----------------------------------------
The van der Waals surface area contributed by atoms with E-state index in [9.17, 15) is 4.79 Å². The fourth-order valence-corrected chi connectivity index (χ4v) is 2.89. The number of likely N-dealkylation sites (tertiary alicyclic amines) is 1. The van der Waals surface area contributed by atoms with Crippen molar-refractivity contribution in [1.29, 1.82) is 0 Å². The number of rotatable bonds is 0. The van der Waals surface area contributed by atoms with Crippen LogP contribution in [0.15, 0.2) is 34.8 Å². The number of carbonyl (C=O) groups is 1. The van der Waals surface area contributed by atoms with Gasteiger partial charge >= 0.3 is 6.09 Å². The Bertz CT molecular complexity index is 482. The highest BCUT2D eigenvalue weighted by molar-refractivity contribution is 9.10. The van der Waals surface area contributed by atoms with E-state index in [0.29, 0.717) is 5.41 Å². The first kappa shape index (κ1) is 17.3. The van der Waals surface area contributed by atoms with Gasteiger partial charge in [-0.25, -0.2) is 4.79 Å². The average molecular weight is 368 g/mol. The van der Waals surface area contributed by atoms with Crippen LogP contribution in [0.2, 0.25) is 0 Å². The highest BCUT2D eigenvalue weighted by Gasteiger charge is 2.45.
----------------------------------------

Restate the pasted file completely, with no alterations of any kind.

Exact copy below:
The van der Waals surface area contributed by atoms with E-state index in [9.17, 15) is 4.79 Å². The fourth-order valence-corrected chi connectivity index (χ4v) is 2.89. The number of likely N-dealkylation sites (tertiary alicyclic amines) is 1. The van der Waals surface area contributed by atoms with Crippen molar-refractivity contribution in [1.29, 1.82) is 0 Å². The number of rotatable bonds is 0. The van der Waals surface area contributed by atoms with Crippen LogP contribution in [0.15, 0.2) is 34.8 Å². The number of carbonyl (C=O) groups is 1. The van der Waals surface area contributed by atoms with Gasteiger partial charge >= 0.3 is 6.09 Å². The Bertz CT molecular complexity index is 482. The highest BCUT2D eigenvalue weighted by molar-refractivity contribution is 9.10. The van der Waals surface area contributed by atoms with E-state index in [0.29, 0.717) is 5.41 Å². The first kappa shape index (κ1) is 17.3. The van der Waals surface area contributed by atoms with Gasteiger partial charge in [-0.25, -0.2) is 4.79 Å². The average molecular weight is 368 g/mol. The van der Waals surface area contributed by atoms with Crippen LogP contribution in [0.2, 0.25) is 0 Å². The highest BCUT2D eigenvalue weighted by Gasteiger charge is 2.45.